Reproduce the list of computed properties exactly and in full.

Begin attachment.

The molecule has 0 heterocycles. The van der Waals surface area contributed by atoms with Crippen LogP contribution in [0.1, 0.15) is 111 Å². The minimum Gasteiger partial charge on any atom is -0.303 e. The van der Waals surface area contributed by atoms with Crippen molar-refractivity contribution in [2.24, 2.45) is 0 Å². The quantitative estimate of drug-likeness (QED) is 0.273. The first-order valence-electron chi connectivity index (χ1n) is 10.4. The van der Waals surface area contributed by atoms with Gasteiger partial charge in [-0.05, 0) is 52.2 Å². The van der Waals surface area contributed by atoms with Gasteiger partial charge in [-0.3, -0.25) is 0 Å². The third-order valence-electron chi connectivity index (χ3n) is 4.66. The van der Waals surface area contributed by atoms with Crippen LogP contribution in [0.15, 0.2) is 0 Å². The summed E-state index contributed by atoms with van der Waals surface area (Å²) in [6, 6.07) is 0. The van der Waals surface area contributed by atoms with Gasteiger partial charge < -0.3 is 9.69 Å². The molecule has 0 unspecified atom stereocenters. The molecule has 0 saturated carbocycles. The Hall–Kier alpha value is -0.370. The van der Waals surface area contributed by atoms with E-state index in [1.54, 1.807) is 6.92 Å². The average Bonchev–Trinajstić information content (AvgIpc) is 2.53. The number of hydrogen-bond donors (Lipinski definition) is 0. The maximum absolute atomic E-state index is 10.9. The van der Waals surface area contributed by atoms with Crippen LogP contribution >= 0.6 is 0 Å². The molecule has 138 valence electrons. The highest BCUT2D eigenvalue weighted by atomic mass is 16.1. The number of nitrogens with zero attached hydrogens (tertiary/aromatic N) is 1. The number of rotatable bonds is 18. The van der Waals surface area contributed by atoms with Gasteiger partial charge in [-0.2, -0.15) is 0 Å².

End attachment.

The molecule has 0 heterocycles. The van der Waals surface area contributed by atoms with Crippen LogP contribution in [0.1, 0.15) is 111 Å². The minimum Gasteiger partial charge on any atom is -0.303 e. The van der Waals surface area contributed by atoms with Crippen molar-refractivity contribution in [2.24, 2.45) is 0 Å². The quantitative estimate of drug-likeness (QED) is 0.273. The first-order valence-electron chi connectivity index (χ1n) is 10.4. The van der Waals surface area contributed by atoms with Gasteiger partial charge in [-0.05, 0) is 52.2 Å². The van der Waals surface area contributed by atoms with Gasteiger partial charge in [-0.3, -0.25) is 0 Å². The third-order valence-electron chi connectivity index (χ3n) is 4.66. The van der Waals surface area contributed by atoms with Crippen LogP contribution in [0.15, 0.2) is 0 Å². The summed E-state index contributed by atoms with van der Waals surface area (Å²) in [6, 6.07) is 0. The van der Waals surface area contributed by atoms with Gasteiger partial charge < -0.3 is 9.69 Å². The molecule has 0 unspecified atom stereocenters. The molecule has 0 saturated carbocycles. The Hall–Kier alpha value is -0.370. The van der Waals surface area contributed by atoms with E-state index in [1.54, 1.807) is 6.92 Å². The average Bonchev–Trinajstić information content (AvgIpc) is 2.53. The number of hydrogen-bond donors (Lipinski definition) is 0. The maximum absolute atomic E-state index is 10.9. The van der Waals surface area contributed by atoms with Crippen LogP contribution >= 0.6 is 0 Å². The molecule has 138 valence electrons. The highest BCUT2D eigenvalue weighted by atomic mass is 16.1. The number of nitrogens with zero attached hydrogens (tertiary/aromatic N) is 1. The number of rotatable bonds is 18. The van der Waals surface area contributed by atoms with Gasteiger partial charge in [-0.2, -0.15) is 0 Å².